Book Stats

  • A collection of novels, novellas and short stories
  • Features work by Dan Abnett, David Annandale, Guy Haley, Rachel Harrison, Andy Smillie, James Swallow, Gav Thorpe, and Chris Wraight
  • Focuses on the Blood ANgels
  • Published by Black Library in 2022
  • Grimdark SF
  • 924 pages


The Blood Angels are among the Imperium’s staunchest defenders, but these superhumans are far from perfect. Within each is the capacity for great violence, a curse that runs in the blood, waiting to be unleashed . . .


The works of individual authors aside (those talented souls who can turn any topic into a work of art) there are two Space Marine chapters hold some degree of interest for me. Even if the stories themselves are as mixed a bag as you’d expect from a shared universe, I find that both Blood Angels and Space Wolves have a fair bit going for them. Space Wolves offer up the opportunity for heroic sagas, as best evidenced in audio form. As for the Blood Angels, they’ve got the whole cursed bloodline thing going for them. Leaving aside the fact that grimdark space vampires are objectively cool, the idea that these stalwart defenders of humanity could snap and go murderous at the drop of a hat makes for some great thematic storytelling.

Like so much of the forty-first millennium, the Blood Angels have grown and adapted over time. The stories in this anthology cover almost twenty years of publications, and stem from the pens of eight authors. While each author brings their own flavour to the text, you can visibly track the generation of ideas through the ages. The older stories are often more bombastic, with broader characterisation and a focus on external violence rather than inner turmoil. But as you turn to the more modern stories, such as David Annandale’s ‘Mephiston: lord of Death’ and ‘Lemartes’ that the lens turns inwards. Annandale excels at the visceral horror of the Blood Angels’ existence, putting the darkness in grim darkness.

This book gathers together a lot of stories, which runs into a frequent stumbling point of omnibuses. Consumed by their bloodline, there’s a clear narrative to every Blood Angel. With so many stories and so many protagonists succumbing to the curse, this anthology grows quite repetitive. Things are kept lively by a roulette wheel of opponents (hooray for tyranids!), but the thematic beats are the same across many of the stories. It really is an unavoidable problem for collections such as this. In any given Blood Angel story, there are certain tropes and features that readers expect to find. Taken on their own terms, the majority of these stories are successful. Taken one after another, and they end up as less than the sum of their parts.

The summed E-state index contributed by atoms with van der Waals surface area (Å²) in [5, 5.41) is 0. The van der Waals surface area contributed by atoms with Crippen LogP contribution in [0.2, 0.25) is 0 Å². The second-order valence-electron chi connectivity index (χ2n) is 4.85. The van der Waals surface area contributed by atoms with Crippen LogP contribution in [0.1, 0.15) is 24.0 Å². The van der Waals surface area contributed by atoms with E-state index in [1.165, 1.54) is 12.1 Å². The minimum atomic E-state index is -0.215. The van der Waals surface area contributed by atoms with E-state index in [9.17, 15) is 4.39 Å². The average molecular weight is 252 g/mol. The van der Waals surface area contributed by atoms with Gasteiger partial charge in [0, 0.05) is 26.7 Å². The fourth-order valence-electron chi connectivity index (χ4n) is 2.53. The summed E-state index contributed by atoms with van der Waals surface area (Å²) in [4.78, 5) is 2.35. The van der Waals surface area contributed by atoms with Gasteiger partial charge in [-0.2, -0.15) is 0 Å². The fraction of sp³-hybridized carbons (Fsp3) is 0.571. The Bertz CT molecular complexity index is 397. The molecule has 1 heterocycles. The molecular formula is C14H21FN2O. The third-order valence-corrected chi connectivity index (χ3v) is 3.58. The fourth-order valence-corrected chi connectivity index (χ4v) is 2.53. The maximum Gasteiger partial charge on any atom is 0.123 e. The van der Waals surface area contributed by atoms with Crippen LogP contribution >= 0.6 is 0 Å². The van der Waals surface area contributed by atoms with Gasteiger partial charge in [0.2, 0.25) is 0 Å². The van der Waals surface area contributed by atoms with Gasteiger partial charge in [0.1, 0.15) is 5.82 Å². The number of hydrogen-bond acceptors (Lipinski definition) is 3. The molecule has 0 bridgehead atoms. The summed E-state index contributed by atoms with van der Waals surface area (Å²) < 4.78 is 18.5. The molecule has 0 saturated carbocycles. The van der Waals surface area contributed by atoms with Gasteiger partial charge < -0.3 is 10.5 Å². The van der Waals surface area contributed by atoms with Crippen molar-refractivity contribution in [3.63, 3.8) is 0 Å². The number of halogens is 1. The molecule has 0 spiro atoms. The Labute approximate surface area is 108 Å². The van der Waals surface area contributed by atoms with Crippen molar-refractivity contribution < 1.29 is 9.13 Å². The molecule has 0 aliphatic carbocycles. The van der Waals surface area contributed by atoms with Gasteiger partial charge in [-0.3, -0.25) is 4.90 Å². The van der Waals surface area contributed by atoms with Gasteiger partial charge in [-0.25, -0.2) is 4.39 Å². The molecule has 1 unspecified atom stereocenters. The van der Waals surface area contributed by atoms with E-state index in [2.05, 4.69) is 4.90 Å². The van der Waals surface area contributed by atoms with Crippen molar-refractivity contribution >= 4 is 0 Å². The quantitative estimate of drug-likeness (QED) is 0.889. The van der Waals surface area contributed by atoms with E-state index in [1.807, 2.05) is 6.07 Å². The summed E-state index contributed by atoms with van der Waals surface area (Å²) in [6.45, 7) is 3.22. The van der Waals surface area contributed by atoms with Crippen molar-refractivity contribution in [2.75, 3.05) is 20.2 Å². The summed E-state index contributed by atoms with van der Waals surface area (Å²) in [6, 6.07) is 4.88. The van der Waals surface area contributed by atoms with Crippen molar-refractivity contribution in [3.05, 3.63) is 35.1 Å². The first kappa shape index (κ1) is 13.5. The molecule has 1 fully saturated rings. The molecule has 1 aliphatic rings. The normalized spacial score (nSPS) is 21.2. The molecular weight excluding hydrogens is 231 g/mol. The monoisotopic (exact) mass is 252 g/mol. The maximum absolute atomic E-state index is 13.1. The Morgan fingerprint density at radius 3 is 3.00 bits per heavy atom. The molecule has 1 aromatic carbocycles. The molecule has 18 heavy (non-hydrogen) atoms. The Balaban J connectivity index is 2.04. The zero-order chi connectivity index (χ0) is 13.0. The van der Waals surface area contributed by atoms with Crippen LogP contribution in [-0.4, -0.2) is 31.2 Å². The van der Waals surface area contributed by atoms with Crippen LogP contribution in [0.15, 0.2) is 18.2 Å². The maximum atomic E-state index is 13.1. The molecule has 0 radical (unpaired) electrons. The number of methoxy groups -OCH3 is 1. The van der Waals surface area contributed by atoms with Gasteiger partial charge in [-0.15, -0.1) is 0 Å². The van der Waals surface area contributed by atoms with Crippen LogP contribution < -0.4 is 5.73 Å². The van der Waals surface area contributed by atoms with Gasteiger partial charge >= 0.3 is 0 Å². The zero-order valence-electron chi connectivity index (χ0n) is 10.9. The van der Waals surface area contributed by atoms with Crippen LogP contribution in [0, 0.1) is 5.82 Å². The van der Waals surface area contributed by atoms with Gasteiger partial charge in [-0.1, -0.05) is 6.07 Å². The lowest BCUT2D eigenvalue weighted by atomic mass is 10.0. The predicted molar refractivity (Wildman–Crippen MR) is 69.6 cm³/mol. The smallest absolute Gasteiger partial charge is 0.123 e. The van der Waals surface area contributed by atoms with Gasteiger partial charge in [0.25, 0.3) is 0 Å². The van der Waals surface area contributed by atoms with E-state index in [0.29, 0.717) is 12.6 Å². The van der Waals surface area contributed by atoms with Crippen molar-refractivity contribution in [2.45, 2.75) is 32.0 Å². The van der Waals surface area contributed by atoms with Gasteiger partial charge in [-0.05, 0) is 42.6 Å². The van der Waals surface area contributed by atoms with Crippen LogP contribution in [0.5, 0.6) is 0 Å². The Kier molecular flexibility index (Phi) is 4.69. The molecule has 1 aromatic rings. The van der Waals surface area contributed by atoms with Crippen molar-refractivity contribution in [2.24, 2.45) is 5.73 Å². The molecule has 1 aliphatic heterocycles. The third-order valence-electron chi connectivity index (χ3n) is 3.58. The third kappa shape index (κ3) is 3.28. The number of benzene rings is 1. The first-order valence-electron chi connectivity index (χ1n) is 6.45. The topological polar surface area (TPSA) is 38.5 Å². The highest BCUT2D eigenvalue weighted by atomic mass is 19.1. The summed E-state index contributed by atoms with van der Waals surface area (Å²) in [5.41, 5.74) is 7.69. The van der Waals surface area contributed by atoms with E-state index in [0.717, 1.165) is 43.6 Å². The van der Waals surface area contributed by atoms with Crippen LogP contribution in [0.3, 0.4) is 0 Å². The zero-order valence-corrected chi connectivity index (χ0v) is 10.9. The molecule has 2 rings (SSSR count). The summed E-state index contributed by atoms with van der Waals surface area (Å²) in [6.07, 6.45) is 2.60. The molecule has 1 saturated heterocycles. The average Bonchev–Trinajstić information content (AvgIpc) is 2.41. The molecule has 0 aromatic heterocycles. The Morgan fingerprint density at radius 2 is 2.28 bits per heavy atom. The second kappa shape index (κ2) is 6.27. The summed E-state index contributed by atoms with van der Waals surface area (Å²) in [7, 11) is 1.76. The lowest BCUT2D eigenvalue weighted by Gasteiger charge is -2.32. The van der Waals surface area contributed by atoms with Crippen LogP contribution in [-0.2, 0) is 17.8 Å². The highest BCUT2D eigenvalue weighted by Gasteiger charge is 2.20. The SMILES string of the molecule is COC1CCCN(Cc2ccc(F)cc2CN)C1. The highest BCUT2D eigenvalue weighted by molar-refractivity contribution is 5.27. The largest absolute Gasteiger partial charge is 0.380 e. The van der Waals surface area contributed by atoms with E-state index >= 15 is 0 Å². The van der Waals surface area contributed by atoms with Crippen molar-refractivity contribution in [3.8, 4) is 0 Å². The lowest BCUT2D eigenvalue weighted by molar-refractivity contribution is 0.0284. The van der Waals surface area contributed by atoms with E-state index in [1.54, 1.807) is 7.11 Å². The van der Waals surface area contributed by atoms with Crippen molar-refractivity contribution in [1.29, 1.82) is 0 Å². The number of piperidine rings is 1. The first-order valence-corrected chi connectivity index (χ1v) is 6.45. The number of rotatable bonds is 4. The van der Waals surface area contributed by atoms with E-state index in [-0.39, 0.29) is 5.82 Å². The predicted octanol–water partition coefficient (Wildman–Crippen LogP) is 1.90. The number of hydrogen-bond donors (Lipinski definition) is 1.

Interestingly, the short fiction that makes up the back half of the anthology put the emphasis on ‘short.’ At only a couple of pages in length, each one is more a vignette than a full narrative. A scene from a larger tale, if you will. These could be ripped straight from the flavour text of a game rulebook, and offer clues as to the origin of the franchise. A fascinating curiosity, and impressively one or two left me wanting more even after such a long book of similar stories.

This isn’t the best Blood Angel book out there, but Sons of Sanguinius is a meaty tome that will keep diehard fans chewing for a long while, and still holds a few treasures for the more casual reader.

Rating: 2.5 out of 5.

Deeper Dive: Scattered Pieces

As mentioned earlier in the review, this anthology gathers stories from two decades of storytelling. There are novels and novellas that saw print previously, as well as short stories that were included in magazines, or were digital exclusives. There’s even the prose version of a previously released audio drama tucked away in here.

To buy each of these stories individually would take a dedicated collector a lot of time trawling through used bookstores, online sources, and libraries. Most are simply unavailable outside of this collection. Even those that can be sourced are expensive, and that’s without thinking of the cost it would take to have purchased each upon initial release.

Sons of Sanguinius is priced at less than a regular hardback, but has a substantial page count, and is an invaluable source of Blood Angels fiction. Omnibuses such as this are, simply put, a logical purchase for any collector.

One response to “BOOK REVIEW: Sons of Sanguinius”

  1. MONTHLY ROUNDUP: May 2023 – At Boundary's Edge Avatar

    […] Book: Sons of Sanguinius, by various authors […]


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